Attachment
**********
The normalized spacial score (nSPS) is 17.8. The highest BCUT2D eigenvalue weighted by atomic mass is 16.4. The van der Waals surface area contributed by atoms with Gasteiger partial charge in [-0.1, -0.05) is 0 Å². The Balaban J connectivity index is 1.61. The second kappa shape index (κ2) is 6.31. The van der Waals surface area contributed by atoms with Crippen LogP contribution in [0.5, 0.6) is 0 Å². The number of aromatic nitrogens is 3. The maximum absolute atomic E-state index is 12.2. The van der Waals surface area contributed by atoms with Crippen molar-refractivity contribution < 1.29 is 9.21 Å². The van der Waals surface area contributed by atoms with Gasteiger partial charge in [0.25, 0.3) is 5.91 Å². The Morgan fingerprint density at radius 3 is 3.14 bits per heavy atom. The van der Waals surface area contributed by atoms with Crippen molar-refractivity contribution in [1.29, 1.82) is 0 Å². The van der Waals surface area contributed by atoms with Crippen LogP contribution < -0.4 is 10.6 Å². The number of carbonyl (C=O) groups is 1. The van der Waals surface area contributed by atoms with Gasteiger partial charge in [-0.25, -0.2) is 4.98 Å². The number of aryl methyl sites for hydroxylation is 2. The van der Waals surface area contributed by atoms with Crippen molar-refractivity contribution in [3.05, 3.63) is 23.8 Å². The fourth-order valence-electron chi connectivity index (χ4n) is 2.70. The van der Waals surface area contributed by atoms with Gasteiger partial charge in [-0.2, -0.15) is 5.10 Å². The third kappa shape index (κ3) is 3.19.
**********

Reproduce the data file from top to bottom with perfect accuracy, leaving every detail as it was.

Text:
The normalized spacial score (nSPS) is 17.8. The highest BCUT2D eigenvalue weighted by atomic mass is 16.4. The van der Waals surface area contributed by atoms with Gasteiger partial charge in [-0.1, -0.05) is 0 Å². The Balaban J connectivity index is 1.61. The second kappa shape index (κ2) is 6.31. The van der Waals surface area contributed by atoms with Crippen LogP contribution in [0.5, 0.6) is 0 Å². The number of aromatic nitrogens is 3. The maximum absolute atomic E-state index is 12.2. The van der Waals surface area contributed by atoms with Crippen molar-refractivity contribution < 1.29 is 9.21 Å². The van der Waals surface area contributed by atoms with Gasteiger partial charge in [0.25, 0.3) is 5.91 Å². The Morgan fingerprint density at radius 3 is 3.14 bits per heavy atom. The van der Waals surface area contributed by atoms with Crippen molar-refractivity contribution in [1.29, 1.82) is 0 Å². The van der Waals surface area contributed by atoms with Crippen LogP contribution < -0.4 is 10.6 Å². The number of carbonyl (C=O) groups is 1. The van der Waals surface area contributed by atoms with Gasteiger partial charge in [-0.25, -0.2) is 4.98 Å². The number of aryl methyl sites for hydroxylation is 2. The van der Waals surface area contributed by atoms with Crippen molar-refractivity contribution in [3.05, 3.63) is 23.8 Å². The fourth-order valence-electron chi connectivity index (χ4n) is 2.70. The van der Waals surface area contributed by atoms with Gasteiger partial charge in [-0.2, -0.15) is 5.10 Å². The third kappa shape index (κ3) is 3.19.